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Cyberactivism – Does it really work?

Written by Chris


in Creative Design

Cyberactivism is when when individuals take to the Internet to promote a charity or cause, and utilizing social media is a great way to do it. Everyone has a cause that is near and dear to them, I’m sure you’ve gotten those solicitations via mail, email, text or social media. As a matter of fact, I just got one via text the other day. While many of these appeals are filled with emotion and can spread quickly, the question is are they really effective? When I volunteered for United Way we strongly encouraged people to ask for donations in-person. It certainly has much more of an impact than when you receive an email or text. Admittedly, the text I received the other day was quickly dismissed. And I bet you have deleted an email/text campaign solicitation or two! Had the person asked me in-person or via phone, I more than likely would have contributed.

Do these grab your attention?

October of every year, individuals, businesses and organizations draw attention to National Breast Cancer Awareness Month. The Breast Cancer Awareness Foundation has taken a unique approach to creating awareness through the use of memes. It started out as females getting requests on private messages through Facebook requesting them to play along by doing teaser memes to create curiosity which would lead to awareness in theory. The hope was it would create a buzz and it did. For example, women were asked to update their status with a single color which was the same as the bra color they were wearing so they would have their status as their name and bra color. The intent was their male friends would login to Facebook and become confused/curious by the profile which would lead to inquiries resulting in awareness about the cause. Another year they did the location where women were most likely to place their purse so men would see answers such as “I like mine on the floor behind the couch” giving it a sexual connotation. One other example was they would put a number followed by inches of how long it took to do their hair in their status with the understanding they wouldn’t tell the men what it meant to keep them guessing and further creating inquiries and awareness for breast cancer.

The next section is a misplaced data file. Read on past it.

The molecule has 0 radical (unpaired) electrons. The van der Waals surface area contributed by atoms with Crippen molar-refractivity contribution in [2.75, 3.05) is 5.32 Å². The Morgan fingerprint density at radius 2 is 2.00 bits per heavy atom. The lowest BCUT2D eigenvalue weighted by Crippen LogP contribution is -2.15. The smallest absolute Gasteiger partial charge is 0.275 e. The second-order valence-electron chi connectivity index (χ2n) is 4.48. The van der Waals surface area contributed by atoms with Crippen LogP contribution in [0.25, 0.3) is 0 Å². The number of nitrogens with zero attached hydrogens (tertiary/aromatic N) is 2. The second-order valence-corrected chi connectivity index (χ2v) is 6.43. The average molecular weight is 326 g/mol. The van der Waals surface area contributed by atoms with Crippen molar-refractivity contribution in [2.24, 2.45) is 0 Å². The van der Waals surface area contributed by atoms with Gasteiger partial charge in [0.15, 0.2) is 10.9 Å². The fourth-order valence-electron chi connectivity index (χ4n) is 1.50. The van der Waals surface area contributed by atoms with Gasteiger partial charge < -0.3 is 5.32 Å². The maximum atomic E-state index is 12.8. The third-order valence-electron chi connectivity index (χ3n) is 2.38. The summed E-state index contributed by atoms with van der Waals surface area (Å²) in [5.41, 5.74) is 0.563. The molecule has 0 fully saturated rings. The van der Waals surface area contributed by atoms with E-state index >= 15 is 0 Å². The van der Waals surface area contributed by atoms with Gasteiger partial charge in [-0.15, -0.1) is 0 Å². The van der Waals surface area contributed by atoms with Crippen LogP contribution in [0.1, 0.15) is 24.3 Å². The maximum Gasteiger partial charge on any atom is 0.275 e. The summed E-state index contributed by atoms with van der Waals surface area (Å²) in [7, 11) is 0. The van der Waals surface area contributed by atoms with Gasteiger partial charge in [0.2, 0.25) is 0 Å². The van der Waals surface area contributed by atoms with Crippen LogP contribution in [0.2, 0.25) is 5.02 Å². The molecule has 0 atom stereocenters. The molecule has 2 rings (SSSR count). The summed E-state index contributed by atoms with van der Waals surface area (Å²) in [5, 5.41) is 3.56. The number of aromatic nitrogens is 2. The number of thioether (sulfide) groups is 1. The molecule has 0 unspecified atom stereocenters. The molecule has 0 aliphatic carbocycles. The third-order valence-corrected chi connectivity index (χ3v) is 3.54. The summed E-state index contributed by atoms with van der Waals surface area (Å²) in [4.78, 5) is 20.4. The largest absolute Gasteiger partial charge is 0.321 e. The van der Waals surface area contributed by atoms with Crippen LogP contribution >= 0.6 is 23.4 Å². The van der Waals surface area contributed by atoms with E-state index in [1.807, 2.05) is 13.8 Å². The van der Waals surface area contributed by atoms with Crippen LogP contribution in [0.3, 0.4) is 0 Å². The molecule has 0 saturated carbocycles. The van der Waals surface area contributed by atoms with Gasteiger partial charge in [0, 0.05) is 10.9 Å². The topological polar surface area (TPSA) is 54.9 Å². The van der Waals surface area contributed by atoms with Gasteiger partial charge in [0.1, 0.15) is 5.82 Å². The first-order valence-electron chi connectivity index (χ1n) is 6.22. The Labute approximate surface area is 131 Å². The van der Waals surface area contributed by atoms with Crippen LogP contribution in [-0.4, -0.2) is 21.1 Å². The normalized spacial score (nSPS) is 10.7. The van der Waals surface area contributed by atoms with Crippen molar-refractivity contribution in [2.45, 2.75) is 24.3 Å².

Does it really work though?

To me, based on theory there is clear cut mobilization and the technique is warranted in this case, however the use of diffusion makes sense to get their message out to a mass audience but I have to question if it’s effective in this case. Putting out memes with sexual connotation, while creative, would not seem successful at keeping their message on cue. There is too much propensity for the message to head in a different direction, detracting from the cause. According to the Susan G. Koman Foundation they did see increased interest and contributions after they ran the meme promotions. They felt the memes were successful at diffusing the message and getting participation. Individuals did indeed spread this feel good message but is this really cyberactivism? Once again, by definition Cyberactivism is the process of using Internet-based socializing and communication techniques to create, operate and manage activism of any type. So I would have to say yes but it doesn’t mean it’s a good use.


Does this allow people to spread the word? Absolutely. Is it pretty effortless for the people doing it? Absolutely. Is it effective? Questionable. Frankly I had never seen this concept until I wrote this blog. When it comes to a diffusion strategy, as marketers we are trying to get one message out to the masses. Using the type of meme as outlined above may attract attention at first but to me the message gets taken off course real quick. The organization does acknowledge the following:

  • Lack of awareness is not their biggest issue
  • The biggest misunderstanding is it’s not a disease that just impacts women, men get it too
  • The message is oriented towards women, not men

Where I think this campaign falls short is the strategy takes the message off course which may get some results but I would want maximum results. Ultimately you have no control of the message on Facebook. If you’re going to put the effort in, benefit from the results fully. The National Breast Cancer Foundation has found this mobilization campaign may lack awareness or people just aren’t interested in the services being provided. They would benefit a lot more by running an action-oriented mobilization approach where the message transforms the audience into a more interested, knowledgeable advocate for the cause. Also, they acknowledge using this approach takes away the awareness for men. In 2012, two thousand men were impacted resulting in 400 deaths.

In sum, in my opinion they should always do a call to action type campaign which will result in the most benefits – awareness, volunteers and donations. Also, don’t exclude the men who most likely don’t know this disease can impact them as well and could benefit from the message. Pink is clearly not the right color for this demographic.

I would be interested in your feedback. Have you been involved in the meme campaign? If so did you find it effective? Do you think I hit the mark on this analysis or missed it? Please leave your comments!